Calif. Inmate Arrives in Va. for Trial in Slayings

By Tom Jackman
Washington Post Staff Writer
Saturday, April 29, 2006

A death row prisoner from California was brought to Northern Virginia under heavy security last night to face three capital murder charges in the random shootings 18 years ago of three people in Fairfax and Arlington counties.

Alfredo R. Prieto already faces a death sentence for the 1990 rape and shooting death of a 15-year-old girl in San Bernardino County, Calif. He has been held in San Quentin State Prison since his conviction in 1991.

It wasn't until 2004, however, that Prieto's DNA was entered into a nationwide database. Fairfax County homicide detectives, continuing to work on the December 1988 slayings of Rachael Raver and her boyfriend, Warren H. Fulton, both 22, resubmitted DNA from the crime scene along Hunter Mill Road near Reston.

Police said in court papers that the DNA from the Raver-Fulton slayings matched Prieto's DNA. Fairfax police went to San Quentin to take another DNA sample to try to confirm the match and renewed their investigation into whether Prieto was in Northern Virginia in 1988.

"You don't just get a DNA hit and lock 'em up," Fairfax homicide Lt. Bruce Guth said. He said detectives conducted more interviews and research to connect Prieto to the double slaying, in which Raver also was raped. In November, Prieto was indicted on two counts of murder.

Fairfax Commonwealth's Attorney Robert F. Horan Jr. said yesterday he would seek the death penalty for Prieto. Although Prieto faces death in California, the appeals process there could take an additional 10 to 15 years, Horan said he was told by California officials. Horan said Virginia can move capital murder defendants through both the state and federal appeals courts in five years.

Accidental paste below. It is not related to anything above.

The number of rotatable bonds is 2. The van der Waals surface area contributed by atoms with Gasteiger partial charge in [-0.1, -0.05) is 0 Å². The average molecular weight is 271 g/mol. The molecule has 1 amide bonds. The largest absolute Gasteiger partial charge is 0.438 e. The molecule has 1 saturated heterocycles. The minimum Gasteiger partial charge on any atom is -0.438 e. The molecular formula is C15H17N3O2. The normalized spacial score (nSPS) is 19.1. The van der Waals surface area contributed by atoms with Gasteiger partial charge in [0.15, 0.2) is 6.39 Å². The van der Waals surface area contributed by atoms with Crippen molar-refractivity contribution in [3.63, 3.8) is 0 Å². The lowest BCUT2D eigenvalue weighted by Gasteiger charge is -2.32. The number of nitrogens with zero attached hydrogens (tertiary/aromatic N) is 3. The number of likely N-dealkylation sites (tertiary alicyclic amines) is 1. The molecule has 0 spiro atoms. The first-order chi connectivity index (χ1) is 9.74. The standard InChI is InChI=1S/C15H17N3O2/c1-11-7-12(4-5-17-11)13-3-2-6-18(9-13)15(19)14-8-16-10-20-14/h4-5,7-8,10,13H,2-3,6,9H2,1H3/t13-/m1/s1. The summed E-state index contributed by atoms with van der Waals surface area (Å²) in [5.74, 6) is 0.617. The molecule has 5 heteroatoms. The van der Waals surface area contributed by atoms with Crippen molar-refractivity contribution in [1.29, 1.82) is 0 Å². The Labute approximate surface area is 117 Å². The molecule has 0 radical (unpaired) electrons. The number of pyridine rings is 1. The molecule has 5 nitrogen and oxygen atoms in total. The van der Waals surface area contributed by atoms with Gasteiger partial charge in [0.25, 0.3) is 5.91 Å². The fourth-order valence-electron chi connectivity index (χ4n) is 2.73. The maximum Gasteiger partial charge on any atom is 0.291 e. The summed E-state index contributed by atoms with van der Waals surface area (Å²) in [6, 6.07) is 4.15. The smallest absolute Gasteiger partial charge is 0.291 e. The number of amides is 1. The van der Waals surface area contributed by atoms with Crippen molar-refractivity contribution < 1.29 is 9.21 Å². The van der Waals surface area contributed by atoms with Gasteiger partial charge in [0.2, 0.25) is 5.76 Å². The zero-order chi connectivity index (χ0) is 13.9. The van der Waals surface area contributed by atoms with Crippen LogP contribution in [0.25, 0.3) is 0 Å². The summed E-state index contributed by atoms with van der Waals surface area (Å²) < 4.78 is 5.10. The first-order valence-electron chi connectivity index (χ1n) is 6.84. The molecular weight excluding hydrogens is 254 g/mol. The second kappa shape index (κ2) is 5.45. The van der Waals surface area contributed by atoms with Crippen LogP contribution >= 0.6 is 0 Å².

The veteran prosecutor said he would handle the case.

Authorities said the DNA from the Raver-Fulton case was identical to DNA left at the scene of the rape and murder of Veronica "Tina" Jefferson, a 24-year-old CIA financial analyst whose body was found in Arlington in May 1988. In December, Arlington prosecutors obtained a third murder indictment against Prieto.

Arlington Commonwealth's Attorney Richard Trodden said yesterday that he would defer to Fairfax, because its case was a double homicide, but that he still intends to prosecute Prieto. "The Jefferson family feels very strongly about it," Trodden said.

Prieto arrived at Dulles International Airport at 9:49 p.m. Responding to a reporter's question, he said he would plead not guilty.

A phalanx of police vehicles escorted him from the tarmac at Dulles down Route 50 to the Fairfax jail. His first court appearance is set for Monday morning.

© 2006 The Washington Post Company